But they later shrugged off these assumptions because the newly discovered signals did not match the signals that are expected to be emitted by pulsars or other types of celestial objects known. Ziteng Wang, along with scientists from Australia’s national science agency CSIRO, and from countries like Germany, the United States, Canada, South Africa, Spain and France, discovered the unusual object using CSIRO’s ASKAP radio telescope in Western Australia. They subsequently conducted further observations using the South African Radio Astronomy Observatory’s MeerKAT telescope.
Professor Tara Murphy, from the Sydney Institute for Astronomy, and the School of Physics, said they had been surveying the sky throughout 2020 and 2021 to detect new objects using ASKAP. Variables and Slow Transients (VAST) is the name of the project.
She added that they named the newly detected unusual object after its coordinates as ASKAP J173608.2-321635. This object, coming from the centre of the galaxy, is unique because it was invisible in the beginning, then turned bright, faded away and then reappeared, she explained. She noted that the behaviour exhibited by the object was extraordinary.
Over nine months in 2020, the researchers had detected six radio signals from the object. They tried to find the object in visible light, but it was in vain. Then, they tried to detect the source using the Parkes radio telescope, but were unsuccessful at their attempts.
Murphy explained that the signal was intermittent (occured at irregular intervals), which is why they observed it for 15 minutes every few weeks, using the more sensitive MeerKAT radio telescope in South Africa, in the hope of seeing the signal again.
Fortunately, she added, the signal did return, but it exhibited a behaviour that was dramatically different. In previous ASKAP observations, the signal had lasted for weeks, but this time, the source disappeared in a single day, she said.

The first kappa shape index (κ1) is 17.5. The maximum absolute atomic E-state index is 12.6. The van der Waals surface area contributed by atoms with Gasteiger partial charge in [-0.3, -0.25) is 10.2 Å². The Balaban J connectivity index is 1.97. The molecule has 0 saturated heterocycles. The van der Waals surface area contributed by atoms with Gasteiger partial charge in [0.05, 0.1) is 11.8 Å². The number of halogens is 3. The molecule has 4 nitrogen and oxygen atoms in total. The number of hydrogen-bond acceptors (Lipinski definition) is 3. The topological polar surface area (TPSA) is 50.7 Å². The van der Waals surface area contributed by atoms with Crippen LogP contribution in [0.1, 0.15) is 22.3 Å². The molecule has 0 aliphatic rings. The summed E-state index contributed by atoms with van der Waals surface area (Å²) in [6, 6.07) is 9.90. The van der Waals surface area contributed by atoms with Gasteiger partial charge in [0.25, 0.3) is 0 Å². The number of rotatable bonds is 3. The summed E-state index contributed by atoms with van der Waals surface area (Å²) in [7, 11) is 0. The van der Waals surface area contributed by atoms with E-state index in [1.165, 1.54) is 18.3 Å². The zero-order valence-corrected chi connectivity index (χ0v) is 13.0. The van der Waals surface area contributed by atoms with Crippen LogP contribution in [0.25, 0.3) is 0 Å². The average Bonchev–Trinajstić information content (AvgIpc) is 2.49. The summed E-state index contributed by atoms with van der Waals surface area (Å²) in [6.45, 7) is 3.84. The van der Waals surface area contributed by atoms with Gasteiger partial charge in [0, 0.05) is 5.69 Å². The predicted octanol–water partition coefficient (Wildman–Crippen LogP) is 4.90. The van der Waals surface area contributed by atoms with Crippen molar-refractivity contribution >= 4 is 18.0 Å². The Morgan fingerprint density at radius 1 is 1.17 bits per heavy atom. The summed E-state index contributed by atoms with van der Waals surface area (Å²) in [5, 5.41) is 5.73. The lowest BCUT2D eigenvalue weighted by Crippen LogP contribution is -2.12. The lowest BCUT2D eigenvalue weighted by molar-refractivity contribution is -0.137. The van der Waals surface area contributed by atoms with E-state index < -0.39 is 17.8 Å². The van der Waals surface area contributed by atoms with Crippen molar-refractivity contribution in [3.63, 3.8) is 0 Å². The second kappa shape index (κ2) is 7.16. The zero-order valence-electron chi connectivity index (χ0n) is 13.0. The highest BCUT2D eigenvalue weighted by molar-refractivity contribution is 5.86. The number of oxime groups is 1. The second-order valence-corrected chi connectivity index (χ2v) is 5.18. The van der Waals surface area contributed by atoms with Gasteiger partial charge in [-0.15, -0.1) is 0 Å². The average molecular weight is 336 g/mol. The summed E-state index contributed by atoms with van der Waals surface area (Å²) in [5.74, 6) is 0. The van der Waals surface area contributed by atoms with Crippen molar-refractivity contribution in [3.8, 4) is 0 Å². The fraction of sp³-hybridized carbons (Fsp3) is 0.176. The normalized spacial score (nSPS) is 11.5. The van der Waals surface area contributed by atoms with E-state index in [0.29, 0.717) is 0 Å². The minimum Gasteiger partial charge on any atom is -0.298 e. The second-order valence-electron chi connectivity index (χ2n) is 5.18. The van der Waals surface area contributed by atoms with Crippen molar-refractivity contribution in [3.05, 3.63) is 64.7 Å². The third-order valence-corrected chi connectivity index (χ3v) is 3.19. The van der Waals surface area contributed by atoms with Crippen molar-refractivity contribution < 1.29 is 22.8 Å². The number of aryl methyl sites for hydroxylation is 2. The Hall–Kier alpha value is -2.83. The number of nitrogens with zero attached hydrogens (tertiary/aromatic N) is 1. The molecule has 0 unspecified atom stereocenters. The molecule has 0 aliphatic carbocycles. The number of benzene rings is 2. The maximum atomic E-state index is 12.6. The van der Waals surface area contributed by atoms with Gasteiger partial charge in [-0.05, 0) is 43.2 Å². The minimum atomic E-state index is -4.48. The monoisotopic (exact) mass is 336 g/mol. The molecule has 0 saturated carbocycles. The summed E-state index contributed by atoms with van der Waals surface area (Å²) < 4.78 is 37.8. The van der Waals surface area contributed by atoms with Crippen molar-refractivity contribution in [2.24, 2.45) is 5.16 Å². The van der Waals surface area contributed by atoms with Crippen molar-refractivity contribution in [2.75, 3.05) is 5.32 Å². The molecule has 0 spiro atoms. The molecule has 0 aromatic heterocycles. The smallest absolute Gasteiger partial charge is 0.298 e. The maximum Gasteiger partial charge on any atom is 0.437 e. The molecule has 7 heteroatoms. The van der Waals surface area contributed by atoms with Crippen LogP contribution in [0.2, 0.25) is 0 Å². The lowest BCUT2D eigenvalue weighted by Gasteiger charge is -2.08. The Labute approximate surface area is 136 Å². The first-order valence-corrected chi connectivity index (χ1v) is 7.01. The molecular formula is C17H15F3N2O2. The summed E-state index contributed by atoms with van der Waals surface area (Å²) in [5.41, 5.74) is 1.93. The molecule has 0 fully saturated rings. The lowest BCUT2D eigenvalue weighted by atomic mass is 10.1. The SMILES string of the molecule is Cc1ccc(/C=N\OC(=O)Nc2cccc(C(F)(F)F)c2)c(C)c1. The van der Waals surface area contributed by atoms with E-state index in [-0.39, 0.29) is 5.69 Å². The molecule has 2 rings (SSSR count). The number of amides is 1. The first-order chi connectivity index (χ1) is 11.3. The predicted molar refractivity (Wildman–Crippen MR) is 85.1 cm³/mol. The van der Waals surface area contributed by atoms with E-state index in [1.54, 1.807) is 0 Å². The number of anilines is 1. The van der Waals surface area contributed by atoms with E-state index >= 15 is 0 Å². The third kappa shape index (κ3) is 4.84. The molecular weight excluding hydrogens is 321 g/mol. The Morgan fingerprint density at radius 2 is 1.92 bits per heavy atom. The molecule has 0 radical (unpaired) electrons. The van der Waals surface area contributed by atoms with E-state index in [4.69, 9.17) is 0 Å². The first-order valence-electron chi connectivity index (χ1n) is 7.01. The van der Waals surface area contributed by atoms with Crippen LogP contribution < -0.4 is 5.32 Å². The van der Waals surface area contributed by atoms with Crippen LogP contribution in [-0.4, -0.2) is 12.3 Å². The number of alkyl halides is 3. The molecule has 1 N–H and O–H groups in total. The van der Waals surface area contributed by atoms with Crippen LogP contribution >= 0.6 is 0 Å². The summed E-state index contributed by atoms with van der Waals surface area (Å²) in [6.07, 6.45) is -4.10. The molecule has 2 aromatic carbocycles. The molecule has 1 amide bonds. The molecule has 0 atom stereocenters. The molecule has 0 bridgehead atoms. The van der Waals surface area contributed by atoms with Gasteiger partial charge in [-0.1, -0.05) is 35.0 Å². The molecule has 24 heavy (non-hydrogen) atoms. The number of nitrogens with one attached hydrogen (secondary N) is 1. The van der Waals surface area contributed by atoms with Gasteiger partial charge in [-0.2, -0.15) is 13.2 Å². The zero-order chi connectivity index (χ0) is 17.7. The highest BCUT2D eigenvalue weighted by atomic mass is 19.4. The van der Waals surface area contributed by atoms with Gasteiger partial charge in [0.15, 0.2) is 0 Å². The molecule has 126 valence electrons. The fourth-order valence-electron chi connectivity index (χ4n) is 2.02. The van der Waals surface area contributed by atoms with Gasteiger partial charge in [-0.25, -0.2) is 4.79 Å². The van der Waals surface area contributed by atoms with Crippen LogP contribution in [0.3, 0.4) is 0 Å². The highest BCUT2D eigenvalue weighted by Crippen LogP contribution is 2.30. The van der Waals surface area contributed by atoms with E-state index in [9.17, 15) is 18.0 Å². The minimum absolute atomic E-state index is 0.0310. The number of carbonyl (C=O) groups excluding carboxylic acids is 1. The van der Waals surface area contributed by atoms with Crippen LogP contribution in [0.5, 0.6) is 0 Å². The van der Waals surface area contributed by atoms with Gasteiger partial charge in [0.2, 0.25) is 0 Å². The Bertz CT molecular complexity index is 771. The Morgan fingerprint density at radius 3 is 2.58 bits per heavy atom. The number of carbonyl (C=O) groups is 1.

Ziteng Wang’s co-supervisor, Professor David Kaplan from the University of Wisconsin-Milwaukee, said the new discovery had some parallels with another emerging class of mysterious objects known as Galactic Centre Radio Transients (GCRTs), one of which was dubbed the ‘cosmic burper’.
Galactic Centre Radio Transients are not one specific object but a group of objects emitting radio waves, around the Milky Way’s centre.
Astronomers speculate that the signals could be coming from GCRTs, because the new object shares some properties with this class of mysterious objects. Kaplan said there were also certain differences between the properties of the new object and GCRTs. “And we don’t really understand those sources, anyway, so this adds to the mystery,” Kaplan was quoted as saying.
The researchers aim to observe the object closely as it may provide further clues about its identity.Professor Murphy said astronomers will be able to take sensitive maps of the sky every day using the transcontinental Square Kilometre Array (SKA) radio telescope, which is being planned to be built in Australia and South Africa. She explained that this powerful telescope will not only help astronomers solve mysteries such as the latest tantalising discovery, but will also further exploration in the radio spectrum of the cosmos.